I, along with hundreds of other parents, attended an open forum with the new Director of Schools set for the purpose of airing grievances, concerns, and wishes. I felt optimistic, eager to achieve resolution. We were seated in the stifling hot auditorium, the Director was flanked by School Board members on the stage. The issues raised were important and complex. A grandmother spoke about having worked since the Reagan era on trying to engage inner city parents in becoming involved in their children’s education. Others addressed diversity in schools, communication with divorced parents, educational goals and standards, school websites not working across the District…a host of matters needing attention. Two interactions occurred that left me unsettled. A mother introduced herself, mentioning she had numerous children, including one in college. What happened next rattled me. The new Superintendent looked down from the the stage, interrupted her, and complimented her on her good genes and youthful appearance. Up until that point, the entirety of the night had been focused on policy discourse. The remarks were out of place, inappropriate, jarring. I was stunned into a sense of internal despair that things might well get worse before they get better. My daughter was bothered by it, too. But then, I’m raising her to be a feminist. At one point a woman tried to unpack the diverse student population at her child’s excellent magnet school, mentioning Kurdis, Eastern Europeans…she was given a talk about the fact that race is the most pressing issue of diversity and equality in our country. I understood what both were saying. But any discussion of diversity and equality must in fact embrace race, gender, religion, ethnicity, origin, identity, and more.
I had my turn at the mic and perhaps because I’m an older mom, I received no such compliment. At the end I was interrupted with a curt, “I gotcha!” And yet another referral to speak with another District executive. That’s okay. I’ve heard many annoyed “I gotchas” before. After all, I had made calls all over the city. I was pretty sure he had already heard what I had to say. Which is why I was hoping for more commitment on the issue.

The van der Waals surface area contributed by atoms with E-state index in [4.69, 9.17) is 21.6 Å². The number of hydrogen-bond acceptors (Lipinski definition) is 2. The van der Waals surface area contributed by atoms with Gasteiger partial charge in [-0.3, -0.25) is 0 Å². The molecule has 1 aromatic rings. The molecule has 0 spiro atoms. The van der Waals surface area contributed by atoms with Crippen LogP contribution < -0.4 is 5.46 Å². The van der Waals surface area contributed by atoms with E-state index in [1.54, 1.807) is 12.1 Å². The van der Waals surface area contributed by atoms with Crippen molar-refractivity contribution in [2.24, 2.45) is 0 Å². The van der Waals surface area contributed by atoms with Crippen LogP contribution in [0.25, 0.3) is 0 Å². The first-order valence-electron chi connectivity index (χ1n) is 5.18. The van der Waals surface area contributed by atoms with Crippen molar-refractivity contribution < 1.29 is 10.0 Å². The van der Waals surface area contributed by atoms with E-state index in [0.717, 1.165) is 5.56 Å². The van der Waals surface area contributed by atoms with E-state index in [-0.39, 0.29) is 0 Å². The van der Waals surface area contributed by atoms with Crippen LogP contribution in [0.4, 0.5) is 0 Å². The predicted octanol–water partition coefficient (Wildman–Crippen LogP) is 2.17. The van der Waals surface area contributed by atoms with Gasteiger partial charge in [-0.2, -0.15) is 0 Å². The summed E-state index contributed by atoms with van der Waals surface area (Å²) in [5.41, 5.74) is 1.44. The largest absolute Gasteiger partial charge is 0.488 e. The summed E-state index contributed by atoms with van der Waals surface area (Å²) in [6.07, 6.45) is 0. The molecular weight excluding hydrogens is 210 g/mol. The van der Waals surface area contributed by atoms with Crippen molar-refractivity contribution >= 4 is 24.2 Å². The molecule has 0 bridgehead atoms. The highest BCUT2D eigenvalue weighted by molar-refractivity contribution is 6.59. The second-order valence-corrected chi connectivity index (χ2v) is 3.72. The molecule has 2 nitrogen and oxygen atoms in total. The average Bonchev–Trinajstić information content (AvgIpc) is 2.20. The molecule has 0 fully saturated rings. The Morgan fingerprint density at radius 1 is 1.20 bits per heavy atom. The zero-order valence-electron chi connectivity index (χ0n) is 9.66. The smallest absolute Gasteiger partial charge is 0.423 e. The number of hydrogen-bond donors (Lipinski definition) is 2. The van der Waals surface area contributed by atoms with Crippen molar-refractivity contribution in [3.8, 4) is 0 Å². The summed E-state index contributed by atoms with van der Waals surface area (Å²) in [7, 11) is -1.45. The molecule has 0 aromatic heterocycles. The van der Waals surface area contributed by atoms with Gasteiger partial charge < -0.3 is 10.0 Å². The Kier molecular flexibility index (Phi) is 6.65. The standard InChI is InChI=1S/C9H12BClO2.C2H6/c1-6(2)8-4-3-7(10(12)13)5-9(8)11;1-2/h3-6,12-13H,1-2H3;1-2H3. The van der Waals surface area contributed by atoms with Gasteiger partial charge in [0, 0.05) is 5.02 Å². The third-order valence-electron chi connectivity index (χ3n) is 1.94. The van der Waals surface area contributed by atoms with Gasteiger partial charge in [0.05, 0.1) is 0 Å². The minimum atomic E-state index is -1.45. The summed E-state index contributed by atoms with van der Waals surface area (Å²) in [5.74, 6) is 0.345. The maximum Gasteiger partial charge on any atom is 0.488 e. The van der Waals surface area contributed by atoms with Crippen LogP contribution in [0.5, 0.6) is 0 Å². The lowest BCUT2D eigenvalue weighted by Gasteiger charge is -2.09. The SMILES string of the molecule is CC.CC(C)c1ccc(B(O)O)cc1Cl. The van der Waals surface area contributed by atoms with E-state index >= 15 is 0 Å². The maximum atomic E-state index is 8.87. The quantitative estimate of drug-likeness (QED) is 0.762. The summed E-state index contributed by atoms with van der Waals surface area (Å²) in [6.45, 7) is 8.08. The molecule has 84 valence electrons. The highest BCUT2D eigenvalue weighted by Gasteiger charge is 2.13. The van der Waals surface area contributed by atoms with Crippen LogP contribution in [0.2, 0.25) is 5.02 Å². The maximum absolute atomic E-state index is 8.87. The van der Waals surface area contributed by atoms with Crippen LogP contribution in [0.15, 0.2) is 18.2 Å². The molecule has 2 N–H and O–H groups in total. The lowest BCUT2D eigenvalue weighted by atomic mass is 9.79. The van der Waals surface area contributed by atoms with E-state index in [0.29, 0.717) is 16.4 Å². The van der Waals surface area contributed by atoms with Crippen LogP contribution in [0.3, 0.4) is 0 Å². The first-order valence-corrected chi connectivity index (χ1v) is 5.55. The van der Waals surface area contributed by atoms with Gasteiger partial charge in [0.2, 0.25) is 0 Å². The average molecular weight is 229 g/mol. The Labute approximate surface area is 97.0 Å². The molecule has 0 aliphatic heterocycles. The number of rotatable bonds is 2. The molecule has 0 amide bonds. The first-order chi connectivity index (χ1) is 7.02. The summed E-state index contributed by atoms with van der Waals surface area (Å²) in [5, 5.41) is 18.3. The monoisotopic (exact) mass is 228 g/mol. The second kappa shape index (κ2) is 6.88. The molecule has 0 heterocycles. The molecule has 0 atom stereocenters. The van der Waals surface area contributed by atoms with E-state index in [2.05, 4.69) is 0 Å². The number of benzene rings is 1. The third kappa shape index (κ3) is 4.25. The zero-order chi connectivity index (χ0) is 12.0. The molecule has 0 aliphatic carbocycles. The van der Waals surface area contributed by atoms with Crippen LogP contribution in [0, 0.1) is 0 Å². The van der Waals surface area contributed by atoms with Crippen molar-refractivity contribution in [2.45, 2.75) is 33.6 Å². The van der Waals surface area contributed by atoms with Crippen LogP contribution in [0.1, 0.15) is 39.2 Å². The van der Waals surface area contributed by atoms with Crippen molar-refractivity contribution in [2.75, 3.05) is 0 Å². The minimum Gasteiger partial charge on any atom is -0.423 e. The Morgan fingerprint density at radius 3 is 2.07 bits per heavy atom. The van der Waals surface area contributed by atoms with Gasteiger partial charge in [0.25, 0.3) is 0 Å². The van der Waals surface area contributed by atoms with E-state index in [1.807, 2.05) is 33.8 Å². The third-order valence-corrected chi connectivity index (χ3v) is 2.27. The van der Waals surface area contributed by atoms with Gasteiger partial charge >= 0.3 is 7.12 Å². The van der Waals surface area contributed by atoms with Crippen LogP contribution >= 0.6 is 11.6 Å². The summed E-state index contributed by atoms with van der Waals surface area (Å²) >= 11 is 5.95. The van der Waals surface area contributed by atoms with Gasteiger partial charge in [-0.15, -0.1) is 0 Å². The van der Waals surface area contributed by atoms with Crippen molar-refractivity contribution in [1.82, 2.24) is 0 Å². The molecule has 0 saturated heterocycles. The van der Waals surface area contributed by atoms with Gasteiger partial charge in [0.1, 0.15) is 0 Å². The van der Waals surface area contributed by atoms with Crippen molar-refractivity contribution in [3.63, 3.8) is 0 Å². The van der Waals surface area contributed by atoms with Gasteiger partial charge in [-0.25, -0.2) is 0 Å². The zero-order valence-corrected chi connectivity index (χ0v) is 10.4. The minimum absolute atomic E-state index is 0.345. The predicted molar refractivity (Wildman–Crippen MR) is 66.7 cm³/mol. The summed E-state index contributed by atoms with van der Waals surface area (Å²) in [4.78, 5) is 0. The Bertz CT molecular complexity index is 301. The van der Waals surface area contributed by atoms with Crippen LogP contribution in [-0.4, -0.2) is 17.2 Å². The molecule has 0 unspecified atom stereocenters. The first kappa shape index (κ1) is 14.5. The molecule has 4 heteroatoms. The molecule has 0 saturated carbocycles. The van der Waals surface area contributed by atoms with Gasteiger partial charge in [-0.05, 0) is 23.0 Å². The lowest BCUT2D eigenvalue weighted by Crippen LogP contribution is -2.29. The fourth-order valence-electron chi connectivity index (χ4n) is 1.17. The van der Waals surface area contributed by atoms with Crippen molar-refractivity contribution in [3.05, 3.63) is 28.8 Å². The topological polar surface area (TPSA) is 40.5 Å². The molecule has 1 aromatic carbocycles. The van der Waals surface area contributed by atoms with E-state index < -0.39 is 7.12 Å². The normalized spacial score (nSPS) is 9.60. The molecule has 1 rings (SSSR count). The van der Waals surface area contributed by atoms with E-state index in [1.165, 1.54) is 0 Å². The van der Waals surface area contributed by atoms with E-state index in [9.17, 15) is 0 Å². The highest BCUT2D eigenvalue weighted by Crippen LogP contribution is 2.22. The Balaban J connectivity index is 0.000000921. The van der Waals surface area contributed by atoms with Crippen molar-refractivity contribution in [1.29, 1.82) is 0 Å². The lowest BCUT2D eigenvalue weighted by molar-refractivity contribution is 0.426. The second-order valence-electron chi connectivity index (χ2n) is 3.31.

During the course of the evening I met several impressive and dedicated individuals working for the School District and in other areas of education. I ran into friends and parents and educators who were all there because they wanted to participate in creating an excellent educational experience.
The next day I received a lengthy follow up call from an MNPS exec. The thing is, nearly everyone I spoke with along the way agreed with me. There were just so many other overwhelming problems that this one slipped by unnoticed. And they seemed reluctant to publicly acknowledge yet another aspect of failure, even if doing so would bring more and faster relief to students, parents, and school administrators.
Going forward, I would like to see one person tasked with executing this program on both a policy and managerial level. Not only should new students receive their Student ID badges by day one of school, MNPS should make sure that School Administrators have temporary passes at their disposal throughout the school year.
I have other concerns on my mind, but they will wait for another day. I knew many students were hurt by this situation. No matter the number, I couldn’t stand to think of even one student, waiting for a bus driver to show mercy. Tag, I was it. This took hold of my heart and would not let go. My daughter’s issue was quickly fixed, but I wanted to see every student treated fairly and equally. The reality is, there are so many moving parts and a lot of people doing their best. The whole enterprise is a beast – the education system, city politics, national government. It’s a miracle anything works at all with so many personalities, politics, and agendas in play.
But I would say to you, still, get involved. When something comes your way, it’s in front of you for a reason. In a million years, I would not have seen this issue becoming mine. But I believe this – God, Goodness, works through us. We have to be willing to serve. Boundless love may not look like knocking on the proverbial door of City Hall, but that might be what it takes sometimes.
Yesterday, on Tu B’Av, the article I instigated appeared in The Tennessean. And I realized that while not everything was as it should be yet, there was finally some traction. I have to hope there will be continued improvement. And though there was nothing romantic or even rose-colored about this experience, I feel my heart absolutely expanded with love. Opening our hearts and caring for others, including the stranger, is what will create the schools, the cities, the nation, the world – and the life we desire.